(sadly, I'm not kidding...)


That sounds more like Kafka, frankly. Or Steve Meretzky, maybe.

Re: Classic WTF: Behavioral Deficiencies

2012-04-28 13:23 • by Emperor Norton (unregistered)
Small tweak in someone's behaviour who wasn't getting along with the team. Over time, this probably fixed at least some of the "who does he think he is, this new guy!" problem just by a small change in language.

And he did it without finger pointing.

I tip my bonnet to you, sir.

Re: Classic WTF: Behavioral Deficiencies

2012-04-30 04:19 • by Severity One
380071 in reply to 379981
Denholm:
Team! Team, team, team, team, team! We even love saying the word "team"!

FTFY

Re: Classic WTF: Behavioral Deficiencies

2012-05-01 03:31 • by Gbuttius (unregistered)
380173 in reply to 379856
Julia:
“There's no 'I' in 'team'.


there is in tiiiiiiiiiiim

Re: Classic WTF: Behavioral Deficiencies

2012-05-01 06:58 • by Batholomew Taps (unregistered)
380178 in reply to 380064
Do you honestly think using the word "I" instead of "we" was the underlying problem in this case?

Teams are made of individuals, like it or not. As soon as work is assigned to an individual, you now have individual responsibility. If any of those individuals were hired for their knowledge or skills, you have a reason to grant them some authority.

Where things break down is fuzzy or overlapping boundaries between authority and responsibility. The "we" thing is part of a wider move toward collectivising responsibility and centralising authority at the manager. This leaves the door open to shoddy work, and devalues the skills of everybody (except the manager).

It's nothing more than managerial sleight-of-hand. Where did the "individual fees pressured by responsbility" card go? Oh look, it vanished. Where did the "individual ego-trips on authority" card go? It vanished too! Wow, that's magic!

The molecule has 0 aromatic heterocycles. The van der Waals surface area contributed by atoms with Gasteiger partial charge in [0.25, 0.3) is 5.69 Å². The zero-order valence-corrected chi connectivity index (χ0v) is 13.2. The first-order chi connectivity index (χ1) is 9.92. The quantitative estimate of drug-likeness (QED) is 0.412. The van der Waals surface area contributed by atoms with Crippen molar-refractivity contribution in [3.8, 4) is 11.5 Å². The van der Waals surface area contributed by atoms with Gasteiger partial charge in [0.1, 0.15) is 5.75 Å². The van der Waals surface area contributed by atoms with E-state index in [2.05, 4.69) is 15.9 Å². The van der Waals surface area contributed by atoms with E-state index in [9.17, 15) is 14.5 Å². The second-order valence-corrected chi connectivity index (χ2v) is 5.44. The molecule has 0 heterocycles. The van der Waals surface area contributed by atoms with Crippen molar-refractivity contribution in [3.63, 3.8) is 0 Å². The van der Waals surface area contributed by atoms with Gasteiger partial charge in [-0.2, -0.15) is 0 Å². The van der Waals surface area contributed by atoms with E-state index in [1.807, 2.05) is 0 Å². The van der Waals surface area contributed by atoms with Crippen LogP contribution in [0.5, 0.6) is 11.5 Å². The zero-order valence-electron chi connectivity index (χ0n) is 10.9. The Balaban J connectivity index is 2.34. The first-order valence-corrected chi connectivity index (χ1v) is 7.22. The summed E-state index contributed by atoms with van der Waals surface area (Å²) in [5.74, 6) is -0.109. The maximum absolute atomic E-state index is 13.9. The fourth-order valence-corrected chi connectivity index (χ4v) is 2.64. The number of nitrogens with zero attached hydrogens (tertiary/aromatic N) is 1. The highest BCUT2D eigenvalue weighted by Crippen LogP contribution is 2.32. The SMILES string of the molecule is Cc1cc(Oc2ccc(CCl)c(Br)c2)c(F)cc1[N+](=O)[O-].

And yet software still remains buggy, and teams still fail, no matter how assiduously these practices are observed. The only difference is, now people remain smug for longer, right up until nearly the end of the team lifecycle, and the collapse of teams is accompanied by wide-eyed surprise. "I didn't do any work for the last six months but we were an amazing team" is something I have actually heard said.

Commenters who applaud the manager in this story have all missed the very last bit - where Shaun admits adding beaurocracy by refusing to expediate requests that he would have agreed to before. Does that make him an asshat? Nope, all that has happened is that moving from "I" to "we" has undermined his authority, whilst allowing him a chance to reduce his responsibility. He has made this trade-off - just like everybody does in that situation. The team appears more harmonious, and is a more pleasent place for insecure/incompetent members, but it is less effective now.

Re: Classic WTF: Behavioral Deficiencies

2012-05-02 06:08 • by Laura (unregistered)
380225 in reply to 379851
Kasper:


The entire wording of the emails may have a different impact than what the boss suggesting. Using we instead of I may give Shawn's emails more authority, at least in the developers' perception.

When Shawn wrote things like I have decided, the developers may very well have been thinking "why does this new guy think he is in a position to make decisions?"


Actually that's true.
When you say "I" in a message to a group, that's exactly the first reaction, especially when you are talking about rules, regulations and standards that were decided upon as a group.

Take a random rule, say "use a DB broker instead of direct statements". Sure, it was decided by the DBA as a one-man team, but the whole company agreed that the DBA makes the rules regarding the DB. Sure, everyone is free to challenge a rule, but not on a case-by-case basis and a rule must be respected for as long as it's in place, with all the advantages and disadvantages.